Starved for Hilsa? On the Narmada, Bharuch Barrage Bengalis’ Bane 

As Bengalis worry about the falling population of hilsa, the Bharuch barrage on Narmada will add on to their woes.

5 min read
Starved for Hilsa? On the Narmada, Bharuch Barrage Bengalis’ Bane 

Rs 1,600 for 1 kg hilsa. That’s the going rate for ileesh (Bengali for hilsa) on an online portal that specialises in grocery in Kolkata. While Bengalis in India are known to relish their favourite hilsa, there has been a marked decline in the population of Tenulosa ilisha (scientific name) because of excessive fishing that pays little attention to conservation measures by respective state governments.

As hilsa becomes a luxury for fish eaters, especially Bengalis, a project in Gujarat will add to their fear of missing out on ileesh during Jamai Sashti (annual ceremony when varieties of fish are lavished on sons-in-law).

The Bhadbhut barrage project in Gujarat’s Bharuch district has resulted in outrage among thousands of fishermen living in areas downstream of Narmada, as they fear their sole source of income is in danger.

Also Read: The Fish Test: Why Does Every Bengali Have to Know Their Maach?


Gujarat Government Allays Fears

Almost a week after hundreds of fishermen showed black flags as a mark of protest against the Bhadbhut barrage project, an official from the Kalpasar Department, Gujarat Government, said:

Won’t say it’s our failure that we couldn’t address these concerns.
Fishermen protesting against the inauguration of the Bhadbhut barrage project by showing black flags in Bharuch district, 8 October, 2017.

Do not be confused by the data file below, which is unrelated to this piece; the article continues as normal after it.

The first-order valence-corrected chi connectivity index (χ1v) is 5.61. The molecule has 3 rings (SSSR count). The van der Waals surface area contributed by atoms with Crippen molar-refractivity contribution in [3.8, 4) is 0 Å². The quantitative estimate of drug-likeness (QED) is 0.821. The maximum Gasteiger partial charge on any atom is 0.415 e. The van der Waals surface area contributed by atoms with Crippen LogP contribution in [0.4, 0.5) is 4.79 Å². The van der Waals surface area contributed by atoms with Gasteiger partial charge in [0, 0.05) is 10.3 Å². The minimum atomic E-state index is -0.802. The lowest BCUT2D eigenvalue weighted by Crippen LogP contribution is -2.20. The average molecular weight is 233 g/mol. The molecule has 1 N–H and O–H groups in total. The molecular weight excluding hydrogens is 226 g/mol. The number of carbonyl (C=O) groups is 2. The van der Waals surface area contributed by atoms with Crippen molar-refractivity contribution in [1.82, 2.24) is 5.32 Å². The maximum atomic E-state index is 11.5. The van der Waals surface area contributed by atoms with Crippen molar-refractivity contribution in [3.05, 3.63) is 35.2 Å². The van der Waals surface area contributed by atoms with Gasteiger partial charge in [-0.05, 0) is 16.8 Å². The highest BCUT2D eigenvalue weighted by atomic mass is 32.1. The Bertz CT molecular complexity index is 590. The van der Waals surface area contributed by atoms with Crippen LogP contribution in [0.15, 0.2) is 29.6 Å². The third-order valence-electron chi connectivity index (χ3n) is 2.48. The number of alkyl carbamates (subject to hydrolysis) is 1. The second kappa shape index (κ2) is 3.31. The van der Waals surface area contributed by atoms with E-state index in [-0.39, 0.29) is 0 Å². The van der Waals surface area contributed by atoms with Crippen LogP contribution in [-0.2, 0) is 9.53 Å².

(Photo courtesy: MSH Sheikh/ Brackish Water Research Institute Surat)

The barrage project, which is being built at a cost of Rs 4,000 crore, is part of Gujarat government’s ambitious Kalpasar Project, worth Rs 50,000 crore that aims to create a reservoir of freshwater by building a dam on the Gulf of Khambhat.

The official associated with Gujarat government’s Narmada water resources, water supply and Kalpasar department that cleared the Bhadbhut project, further said:

The barrage is not in place at present, but still the trend of fish availability is declining, which means that there are reasons, other than the barrage, to be appreciated and addressed as well.
  • Protests by fishermen in Bharuch district

    Protests by fishermen in Bharuch district

    (Photo courtesy: MSH Sheikh/ Brackish Water Research Institute Surat)

Protests in Bharuch Against Bhadbhut Barrage

Even as Prime Minister Narendra Modi inaugurated the Bhadbhut barrage project in Bharuch on 8 October 2017, and assured poll-bound Gujarat that the government is working towards boosting blue economy of the state, around 300 fishermen showed black flags, with 200 detained by the police that day.

This incident revived the debate on the impact of the barrage in downstream areas of Narmada river where fishermen fear losing their livelihood as the barrage will lower the level of water in the region and diminish their catch.

In a press release dated 8 October, Gujarat-based environment activists, Kamleshbhai Madhiwala (President Samast Bharuch Machimar Samiti) and MSH Sheikh (President, Brackish Water Research Centre, Surat) have alleged:

The project will block the Narmada river at Bhadbhut village, a 40 km breeding ground of hilsa and other species of fish. The barrage will devastate the breeding ground.

But the state government refuses to acknowledge such apprehensions and blames unregulated fishing activity behind the fall in the number of fishes, particularly hilsa.